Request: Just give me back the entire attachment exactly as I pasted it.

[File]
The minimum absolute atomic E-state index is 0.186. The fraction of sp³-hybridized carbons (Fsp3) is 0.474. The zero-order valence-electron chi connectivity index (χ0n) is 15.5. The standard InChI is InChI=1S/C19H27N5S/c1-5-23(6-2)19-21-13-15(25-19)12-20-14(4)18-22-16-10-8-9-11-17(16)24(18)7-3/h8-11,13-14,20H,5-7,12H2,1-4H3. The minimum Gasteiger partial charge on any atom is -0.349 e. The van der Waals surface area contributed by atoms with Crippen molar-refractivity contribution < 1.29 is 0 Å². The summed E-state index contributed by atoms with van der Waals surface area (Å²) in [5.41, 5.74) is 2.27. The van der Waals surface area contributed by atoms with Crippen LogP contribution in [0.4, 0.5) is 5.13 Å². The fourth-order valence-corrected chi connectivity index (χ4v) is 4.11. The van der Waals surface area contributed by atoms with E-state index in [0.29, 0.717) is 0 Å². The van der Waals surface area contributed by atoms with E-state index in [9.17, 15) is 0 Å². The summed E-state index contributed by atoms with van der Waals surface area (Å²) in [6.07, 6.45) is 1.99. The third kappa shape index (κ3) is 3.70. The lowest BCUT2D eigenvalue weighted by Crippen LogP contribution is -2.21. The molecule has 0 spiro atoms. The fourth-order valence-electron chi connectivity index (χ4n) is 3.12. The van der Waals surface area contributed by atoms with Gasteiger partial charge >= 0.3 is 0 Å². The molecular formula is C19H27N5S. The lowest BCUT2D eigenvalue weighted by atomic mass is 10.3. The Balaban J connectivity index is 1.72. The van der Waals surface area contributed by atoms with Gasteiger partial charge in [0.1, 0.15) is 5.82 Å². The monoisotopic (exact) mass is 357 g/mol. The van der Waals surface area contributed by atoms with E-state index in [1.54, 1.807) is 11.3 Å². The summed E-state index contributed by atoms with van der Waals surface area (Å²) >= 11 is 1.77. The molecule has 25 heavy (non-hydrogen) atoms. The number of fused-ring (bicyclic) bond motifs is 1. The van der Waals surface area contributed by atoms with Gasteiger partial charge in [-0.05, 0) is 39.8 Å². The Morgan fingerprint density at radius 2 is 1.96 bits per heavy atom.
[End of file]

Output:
The minimum absolute atomic E-state index is 0.186. The fraction of sp³-hybridized carbons (Fsp3) is 0.474. The zero-order valence-electron chi connectivity index (χ0n) is 15.5. The standard InChI is InChI=1S/C19H27N5S/c1-5-23(6-2)19-21-13-15(25-19)12-20-14(4)18-22-16-10-8-9-11-17(16)24(18)7-3/h8-11,13-14,20H,5-7,12H2,1-4H3. The minimum Gasteiger partial charge on any atom is -0.349 e. The van der Waals surface area contributed by atoms with Crippen molar-refractivity contribution < 1.29 is 0 Å². The summed E-state index contributed by atoms with van der Waals surface area (Å²) in [5.41, 5.74) is 2.27. The van der Waals surface area contributed by atoms with Crippen LogP contribution in [0.4, 0.5) is 5.13 Å². The fourth-order valence-corrected chi connectivity index (χ4v) is 4.11. The van der Waals surface area contributed by atoms with E-state index in [0.29, 0.717) is 0 Å². The van der Waals surface area contributed by atoms with E-state index in [9.17, 15) is 0 Å². The summed E-state index contributed by atoms with van der Waals surface area (Å²) in [6.07, 6.45) is 1.99. The third kappa shape index (κ3) is 3.70. The lowest BCUT2D eigenvalue weighted by Crippen LogP contribution is -2.21. The molecule has 0 spiro atoms. The fourth-order valence-electron chi connectivity index (χ4n) is 3.12. The van der Waals surface area contributed by atoms with Gasteiger partial charge >= 0.3 is 0 Å². The molecular formula is C19H27N5S. The lowest BCUT2D eigenvalue weighted by atomic mass is 10.3. The Balaban J connectivity index is 1.72. The van der Waals surface area contributed by atoms with Gasteiger partial charge in [0.1, 0.15) is 5.82 Å². The monoisotopic (exact) mass is 357 g/mol. The van der Waals surface area contributed by atoms with E-state index in [1.54, 1.807) is 11.3 Å². The summed E-state index contributed by atoms with van der Waals surface area (Å²) >= 11 is 1.77. The molecule has 25 heavy (non-hydrogen) atoms. The number of fused-ring (bicyclic) bond motifs is 1. The van der Waals surface area contributed by atoms with Gasteiger partial charge in [-0.05, 0) is 39.8 Å². The Morgan fingerprint density at radius 2 is 1.96 bits per heavy atom.